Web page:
Ride-hailing app Uber unveiled a suite of new offerings this week, from charter buses to skip-the-line food ordering at sporting events, aimed at grabbing more business in more places. Meanwhile, some riders are just hoping their cars show up without a hitch.
Take Jonah Bliss, a marketing consultant in Los Angeles. He said he called an Uber last week to take him to the airport. Before he booked, it listed the wait time as 10 minutes. Once he hit “confirm,” it shot up to 25 minutes. The switch felt disingenuous, he said.
“I work in marketing and am familiar with putting your best foot forward, but it’s hard to know when it crosses the line from being optimistic to being untrue,” he said.
Katie Pilot, who lives in the Los Angeles area and works in export logistics, prefers to take one of the ready-and-waiting yellow cabs when she’s leaving big events rather than wandering up a nearby side street to find her Uber. She still takes Ubers to the airport, but costs are creeping up, she said. Since drivers frequently cancel, she’s taken to paying the $16 fee to reserve her rides the night before. Her seven-mile trip to Los Angeles International Airport last month came in at $55.
“The rates have gotten too pricey to add on as an expense for a day or evening out,” she said.
As some customers report paying more, Uber itself is trying to spend less. The looming economic downturn is driving the ride-hailing giant to cut costs, according to an email from CEO Dara Khosrowshahi to employees, even as its revenue bounces back from a pandemic-era dip. After a series of challenges including driver shortages and spiking gas prices, it’s hard to know where Uber’s latest product announcements fit in — and whether some elements, like autonomous sidewalk food-delivery robots, will ever come to fruition.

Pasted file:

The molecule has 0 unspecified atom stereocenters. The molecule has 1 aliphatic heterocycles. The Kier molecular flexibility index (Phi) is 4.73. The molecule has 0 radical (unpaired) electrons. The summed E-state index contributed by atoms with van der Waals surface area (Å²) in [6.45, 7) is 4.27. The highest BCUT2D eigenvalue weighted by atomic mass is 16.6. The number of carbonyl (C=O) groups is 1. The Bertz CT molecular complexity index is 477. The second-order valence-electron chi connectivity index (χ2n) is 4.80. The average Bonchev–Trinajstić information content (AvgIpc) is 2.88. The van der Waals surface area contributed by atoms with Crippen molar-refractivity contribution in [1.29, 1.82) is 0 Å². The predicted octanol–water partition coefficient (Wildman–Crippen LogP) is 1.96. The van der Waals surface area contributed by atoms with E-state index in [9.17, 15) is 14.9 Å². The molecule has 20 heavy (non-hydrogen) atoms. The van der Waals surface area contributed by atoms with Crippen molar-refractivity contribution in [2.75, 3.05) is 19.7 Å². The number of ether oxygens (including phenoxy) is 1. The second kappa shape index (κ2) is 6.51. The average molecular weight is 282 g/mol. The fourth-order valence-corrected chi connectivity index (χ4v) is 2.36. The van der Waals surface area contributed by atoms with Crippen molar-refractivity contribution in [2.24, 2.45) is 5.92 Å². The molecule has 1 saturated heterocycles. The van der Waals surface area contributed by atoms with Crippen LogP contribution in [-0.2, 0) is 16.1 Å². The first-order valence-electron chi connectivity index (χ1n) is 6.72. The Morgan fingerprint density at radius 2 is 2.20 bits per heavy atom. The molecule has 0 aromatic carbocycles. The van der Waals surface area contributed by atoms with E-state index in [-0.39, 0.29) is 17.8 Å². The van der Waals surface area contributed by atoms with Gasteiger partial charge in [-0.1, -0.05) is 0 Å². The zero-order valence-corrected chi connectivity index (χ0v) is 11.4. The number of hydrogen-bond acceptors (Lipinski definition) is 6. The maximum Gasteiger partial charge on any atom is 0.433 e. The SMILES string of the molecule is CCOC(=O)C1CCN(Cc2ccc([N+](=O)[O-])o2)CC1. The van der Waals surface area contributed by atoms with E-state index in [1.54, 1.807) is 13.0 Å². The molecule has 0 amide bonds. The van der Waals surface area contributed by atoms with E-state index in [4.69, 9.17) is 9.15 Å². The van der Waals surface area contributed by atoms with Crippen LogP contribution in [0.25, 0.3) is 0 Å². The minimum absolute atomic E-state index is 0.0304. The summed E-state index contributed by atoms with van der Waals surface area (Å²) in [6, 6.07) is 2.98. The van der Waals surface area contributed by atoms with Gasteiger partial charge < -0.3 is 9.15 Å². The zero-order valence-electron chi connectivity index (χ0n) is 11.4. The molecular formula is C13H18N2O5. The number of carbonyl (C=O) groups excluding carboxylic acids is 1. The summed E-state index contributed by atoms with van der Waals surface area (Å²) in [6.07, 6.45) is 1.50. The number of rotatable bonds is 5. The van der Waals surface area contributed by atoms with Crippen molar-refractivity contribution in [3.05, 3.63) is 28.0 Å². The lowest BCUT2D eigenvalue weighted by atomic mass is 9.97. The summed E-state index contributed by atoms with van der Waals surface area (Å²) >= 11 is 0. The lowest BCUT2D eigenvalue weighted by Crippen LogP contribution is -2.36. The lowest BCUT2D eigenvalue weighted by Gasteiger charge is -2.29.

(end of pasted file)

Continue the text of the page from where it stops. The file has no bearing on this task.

Most of the new features Uber announced this week appear to be geared toward relatively small groups of customers, such as event planners, sports fans who really hate standing in line, and people who can use voice assistants without losing their minds.
“Some of these feel almost like a distraction,” Bliss said. “It’s like, ‘The thing you used Uber for doesn’t work, but now you can eat hot dogs at Dodger Stadium easier.’ “
A spokesman for Uber said the company has more drivers in the United States now than it did at any other point during the pandemic, and that prices and reliability are improving. The number of drivers didn’t decrease in response to rising fuel prices, he said, and wait times in Los Angeles, where Bliss and Pilot live, have gone down 10% since this time last year.
Here’s what the company promised customers during Monday’s virtual unveiling.
- Vouchers for events: People planning get-togethers such as weddings or conferences can give their guests voucher codes for rides or meals.
- Voice ordering: Uber Eats will integrate with Google Assistant, so you can say something like, “Hey Google, order me panang curry from Jitlada Thai Cuisine.” It’s available this summer in English.
- Travel planning: If you link your Uber and Gmail accounts, Uber will provide recommendations for ride reservations right alongside your flight, hotel or restaurant reservations.
- Charter buses: Starting this summer, you can rent those big party buses people use for bachelor parties and proms, as well as passenger vans and coach buses.
- Sporting events: If you want food at the stadium but don’t want to stand in line, you can use Uber Eats or Postmates (which Uber owns) to order food from concessions. When it’s ready, you get an alert and can go grab your items without the wait.
- Uber Comfort Electric: Uber’s premium “comfort” option now comes with a special designation if you prefer an electric vehicle such as a Tesla or Polestar.
- Autonomous delivery: If you’d prefer your food be delivered by a robotic rolling shopping cart with eyeballs instead of a human, today’s your lucky day. Uber is testing these gadgets from maker Serve Robotics in Los Angeles, as well as autonomous delivery with an all-electric vehicle fleet from car company Motional.